While working towards my I4WDTA Certificate, Bill Burke used a few different acronyms. One of them was IDPE when considering a offroad recovery. The words make a lot of sense, and it's interesting how many people don't think about #3!
The first step to any situation is to do a Stuck Assessment. Understand what is happening to and around the vehicle. Identify the problem, the challenges and the potential challenges.
Knowing the tools that you have to recover the vehicle, work on a recovery plan. Decide the best method to recover the vehicle.
Think about how the recovery is going to be executed. How is the vehicle going to react to the angle that you are pulling? What issues or challenges could potentially arise? Are there any safety concerns with the recovery?
Execute the well thought out plan. While executing, paying attention to challenges that weren't thought of. If necessary, go back to Identifying and start over again. The first idea isn't always the perfect idea. Be prepared to adjust.
IPDE Process and Defensive Driving
In everyday defensive driving we use this same method. Driving is such a regular part of our lives that we're often figuratively asleep at the wheel. IPDE is an organized thinking and acting process that you should use over and over again when you are driving.
- I—Identify—Locate potential hazards within the driving scene.
- P—Predict—Judge where the possible points of conflict may occur.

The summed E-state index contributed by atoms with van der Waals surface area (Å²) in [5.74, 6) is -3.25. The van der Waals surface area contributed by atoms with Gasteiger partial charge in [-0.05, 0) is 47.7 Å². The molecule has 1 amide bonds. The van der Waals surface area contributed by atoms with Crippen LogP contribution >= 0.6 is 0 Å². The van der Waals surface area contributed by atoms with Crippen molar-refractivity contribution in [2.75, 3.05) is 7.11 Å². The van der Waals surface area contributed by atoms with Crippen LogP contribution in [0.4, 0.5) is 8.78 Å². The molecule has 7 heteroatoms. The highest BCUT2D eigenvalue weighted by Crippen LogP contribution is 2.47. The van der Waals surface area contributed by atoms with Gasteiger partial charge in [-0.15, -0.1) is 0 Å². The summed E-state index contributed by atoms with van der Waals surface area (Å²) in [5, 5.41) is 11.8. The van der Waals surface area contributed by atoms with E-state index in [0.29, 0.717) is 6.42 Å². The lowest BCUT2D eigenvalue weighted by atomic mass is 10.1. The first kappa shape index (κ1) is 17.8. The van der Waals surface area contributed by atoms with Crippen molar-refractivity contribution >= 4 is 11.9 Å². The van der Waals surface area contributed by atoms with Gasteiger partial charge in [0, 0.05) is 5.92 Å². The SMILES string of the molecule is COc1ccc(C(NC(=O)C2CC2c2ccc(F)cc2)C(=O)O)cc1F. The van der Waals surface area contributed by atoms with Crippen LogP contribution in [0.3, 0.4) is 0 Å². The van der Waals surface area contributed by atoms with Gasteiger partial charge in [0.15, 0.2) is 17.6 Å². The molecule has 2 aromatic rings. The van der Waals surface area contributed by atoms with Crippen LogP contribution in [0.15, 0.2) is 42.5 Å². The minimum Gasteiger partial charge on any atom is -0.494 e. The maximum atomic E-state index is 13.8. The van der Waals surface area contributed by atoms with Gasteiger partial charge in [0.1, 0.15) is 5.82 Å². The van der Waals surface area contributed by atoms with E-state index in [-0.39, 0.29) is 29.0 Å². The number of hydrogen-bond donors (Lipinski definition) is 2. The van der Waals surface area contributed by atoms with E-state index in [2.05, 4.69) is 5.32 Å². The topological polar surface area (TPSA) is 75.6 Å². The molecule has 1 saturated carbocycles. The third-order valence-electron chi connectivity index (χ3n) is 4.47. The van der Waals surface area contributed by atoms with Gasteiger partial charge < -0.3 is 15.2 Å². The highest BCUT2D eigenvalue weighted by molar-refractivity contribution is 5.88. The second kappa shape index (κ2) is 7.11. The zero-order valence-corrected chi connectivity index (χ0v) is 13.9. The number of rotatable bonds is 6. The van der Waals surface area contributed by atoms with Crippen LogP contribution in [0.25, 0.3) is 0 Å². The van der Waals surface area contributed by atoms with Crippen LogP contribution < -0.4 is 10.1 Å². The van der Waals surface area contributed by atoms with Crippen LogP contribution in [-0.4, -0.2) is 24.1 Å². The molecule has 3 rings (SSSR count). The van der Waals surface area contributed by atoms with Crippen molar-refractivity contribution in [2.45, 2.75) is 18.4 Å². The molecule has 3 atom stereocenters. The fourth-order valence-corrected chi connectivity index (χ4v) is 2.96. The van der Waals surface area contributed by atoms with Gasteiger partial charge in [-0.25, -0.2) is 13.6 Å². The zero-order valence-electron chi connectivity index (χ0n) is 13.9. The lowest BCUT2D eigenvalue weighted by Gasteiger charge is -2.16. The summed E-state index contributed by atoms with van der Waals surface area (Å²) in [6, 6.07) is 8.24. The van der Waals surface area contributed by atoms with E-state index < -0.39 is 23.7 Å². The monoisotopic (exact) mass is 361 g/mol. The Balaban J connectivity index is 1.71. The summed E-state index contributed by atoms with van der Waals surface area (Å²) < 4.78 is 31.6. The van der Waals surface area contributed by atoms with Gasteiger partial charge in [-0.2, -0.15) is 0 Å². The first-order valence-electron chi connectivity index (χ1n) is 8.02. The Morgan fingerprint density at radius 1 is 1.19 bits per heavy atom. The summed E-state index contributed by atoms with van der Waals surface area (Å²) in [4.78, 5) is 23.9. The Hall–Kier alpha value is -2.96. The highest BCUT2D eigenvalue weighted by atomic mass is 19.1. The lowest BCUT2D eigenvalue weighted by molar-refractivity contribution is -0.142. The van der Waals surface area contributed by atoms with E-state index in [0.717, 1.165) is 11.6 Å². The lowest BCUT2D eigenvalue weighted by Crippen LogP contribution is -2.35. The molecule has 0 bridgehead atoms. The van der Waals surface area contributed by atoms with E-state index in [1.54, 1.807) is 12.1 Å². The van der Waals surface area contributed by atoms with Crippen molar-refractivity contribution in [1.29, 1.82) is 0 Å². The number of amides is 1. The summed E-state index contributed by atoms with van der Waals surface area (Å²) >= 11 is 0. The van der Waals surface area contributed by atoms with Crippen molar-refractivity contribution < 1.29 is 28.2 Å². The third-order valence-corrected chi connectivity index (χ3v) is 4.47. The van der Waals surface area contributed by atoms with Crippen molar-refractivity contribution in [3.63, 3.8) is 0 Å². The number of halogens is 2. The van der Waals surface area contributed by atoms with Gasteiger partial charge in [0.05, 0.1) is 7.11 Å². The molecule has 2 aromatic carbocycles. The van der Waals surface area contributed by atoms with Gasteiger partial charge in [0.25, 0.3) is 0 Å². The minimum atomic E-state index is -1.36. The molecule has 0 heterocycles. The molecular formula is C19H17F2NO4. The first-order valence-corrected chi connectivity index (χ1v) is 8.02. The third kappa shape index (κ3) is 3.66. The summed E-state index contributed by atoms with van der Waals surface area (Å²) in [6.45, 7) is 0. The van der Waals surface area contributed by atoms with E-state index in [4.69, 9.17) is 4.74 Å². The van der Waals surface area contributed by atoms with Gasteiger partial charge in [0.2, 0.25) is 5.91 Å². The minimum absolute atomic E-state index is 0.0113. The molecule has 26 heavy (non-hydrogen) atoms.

- D—Decide—Determine what action to take, when, and where to take it.
- E—Execute—Act by maneuvering the car to avoid conflicts.
IPDE can help you avoid collisions. Take a moment to think through the IPDE process and how you should use it while driving. IPDE can help you become a defensive driver.
You Use IPDE!
Take a minute and think back to a couple of situations where you were stuck. Did you indirectly go through these steps in your mind, or did you go straight to executing and potentially make the situation worse? If you are in the beginning phases to learning recoveries, write these words on a post-it note and (discretely) tape it to your dashboard. As something happens, look at the post-it to remind yourself of the steps.
When you are driving, you are subconsciously using these steps. Try to consider your defensive driving steps on your next trip to the grocery store!
Author: Charlene Bower
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